If that were the end of the story, I would be without hope and drift into despair. But it's not the end of the story! Jesus is the one who is able to deliver us and usher us straight into the presence of God. Because ultimately, he was the only one with clean hands and a pure heart before God, who worshiped God wholly and completely. He was perfect, pure, blameless, innocent, and righteous in thought, word, and deed. Therefore, he is the only one who can ascend the hill of the Lord and stand in his holy presence.
And because he is our representative before God, his righteousness has now been transferred to us. We are not only declared not guilty; we are declared innocent! We are hidden in, literally clothed in, Christ’s righteousness. His perfect record has become our perfect record. So now we can come boldly into God's presence, as the author of Hebrews says (Hebrews 4:16).
And the one who lives this way, the one who lives by faith in Christ,
Vs. 5-6 “He will receive blessing from the LORD and righteousness from the God of his salvation. Such is the generation of those who seek him, who seek the face of the God of Jacob.”
The God of Jacob is the God of the promise—the God who promised Abraham and Isaac and Jacob that it would be through their lineage, through their offspring, that all the families of the earth would be blessed. And that promise was fulfilled when Christ, a direct descendant of Jacob, was born. And now, because of Jesus, all who turn to him and seek his face are declared righteous and receive the gift of salvation (v5).
And what better reason to praise the triumphal entry of the King!
Vs. 7-10 “Lift up your heads, O gates! And be lifted up, O ancient doors, that the King of glory may come in. Who is this King of glory? The LORD, strong and mighty, the LORD, mighty in battle! Lift up your heads, O gates! And lift them up, O ancient doors, that the King of glory may come in. Who is this King of glory? The LORD of hosts, he is the King of glory!”
These verses are full of military connotations: the Lord of hosts (the Lord of heavens armies), the King of glory, strong and mighty, mighty in battle. David declares the mighty victory of Yahweh and calls all citizens of his kingdom to ring out in praise and prepare for the return of their victorious king. Can you imagine the glorious procession as he enters the city gates? The roars of thanksgiving and praise for the triumphant king as he returns to his people and his kingdom?
These verses are anthemic—stirring our hearts and minds to praise with unrestrained shouts of joy! You can feel the psalm building as it progresses, and this is the crescendo where praise should erupt from God's people because the Lord is victorious. He is strong and mighty. He cannot, he will not, be defeated. This God is the King of glory, and he is worthy of all praise.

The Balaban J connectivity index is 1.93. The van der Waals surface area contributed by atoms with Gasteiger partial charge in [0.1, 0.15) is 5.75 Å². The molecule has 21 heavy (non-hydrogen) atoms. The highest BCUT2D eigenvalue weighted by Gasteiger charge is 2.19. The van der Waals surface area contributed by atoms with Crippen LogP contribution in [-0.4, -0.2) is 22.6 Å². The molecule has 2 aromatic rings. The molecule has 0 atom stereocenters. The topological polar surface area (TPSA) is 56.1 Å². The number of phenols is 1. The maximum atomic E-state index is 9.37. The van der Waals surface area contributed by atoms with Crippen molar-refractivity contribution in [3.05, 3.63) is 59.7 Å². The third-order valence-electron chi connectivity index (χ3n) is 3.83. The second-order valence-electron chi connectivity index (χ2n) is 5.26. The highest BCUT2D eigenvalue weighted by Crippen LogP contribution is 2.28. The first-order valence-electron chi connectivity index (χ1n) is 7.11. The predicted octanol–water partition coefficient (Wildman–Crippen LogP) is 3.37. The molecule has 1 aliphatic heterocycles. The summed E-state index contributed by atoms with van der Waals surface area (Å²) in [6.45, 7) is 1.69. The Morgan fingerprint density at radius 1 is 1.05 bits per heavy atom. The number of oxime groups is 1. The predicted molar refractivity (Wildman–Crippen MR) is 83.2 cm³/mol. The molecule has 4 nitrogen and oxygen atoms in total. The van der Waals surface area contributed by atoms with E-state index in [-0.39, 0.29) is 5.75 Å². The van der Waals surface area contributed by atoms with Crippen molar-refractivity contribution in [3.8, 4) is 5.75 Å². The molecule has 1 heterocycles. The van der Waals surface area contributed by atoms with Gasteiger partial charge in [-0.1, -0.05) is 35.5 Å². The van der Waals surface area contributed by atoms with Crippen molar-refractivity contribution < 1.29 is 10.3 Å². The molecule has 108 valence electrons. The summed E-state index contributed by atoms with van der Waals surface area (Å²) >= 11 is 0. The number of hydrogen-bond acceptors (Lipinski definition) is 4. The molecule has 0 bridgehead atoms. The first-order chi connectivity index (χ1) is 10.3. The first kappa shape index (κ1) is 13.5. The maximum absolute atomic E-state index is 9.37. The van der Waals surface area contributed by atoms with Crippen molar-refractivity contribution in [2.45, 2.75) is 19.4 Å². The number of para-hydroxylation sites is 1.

When I think about the victorious blow God dealt sin and death through Jesus, securing my righteousness and salvation and enabling my access to him, the only proper response is this kind of rousing praise and thanksgiving. We need anthems like David's that orient our hearts and minds toward the King of glory—reminding us that our God is mighty to save. So let us lift our heads and cast our eyes toward the horizon as we eagerly await the day when our victorious King returns and all the earth will shout his praise.
Engage the Scripture
1. Name two things this psalm teaches us about God.
2. What is the significance of those two things in your everyday life? What would life be like without those aspects of God's character?
Explore Your Story
Sometimes we struggle with aspects of God's character, not because of who God says he is, but because of how those aspects of his character have been represented to us in the past.
Are there any aspects of God found within this psalm that are unsettling or hard for you? Why do you think that is?
Jesus is our victorious, redeemer King who will return for us and usher in a new kingdom no longer subject to the enemies of sin and suffering.
How might believing this promise impact you as you navigate the hard of daily life in a broken world?
Experience Hope, Healing, and Freedom
Spend a few moments reflecting on the future triumphant entry of Jesus. How will you feel? What might you be thinking?
Then write a prayer of anticipation and gratitude for the day of Jesus' return.
To read more about God's holiness, check out:
Holier Than Thou: How God's Holiness Helps Us Trust Him, by Jackie Hill Perry
Until next week.
Psalm 24 By Poor Bishop Hooper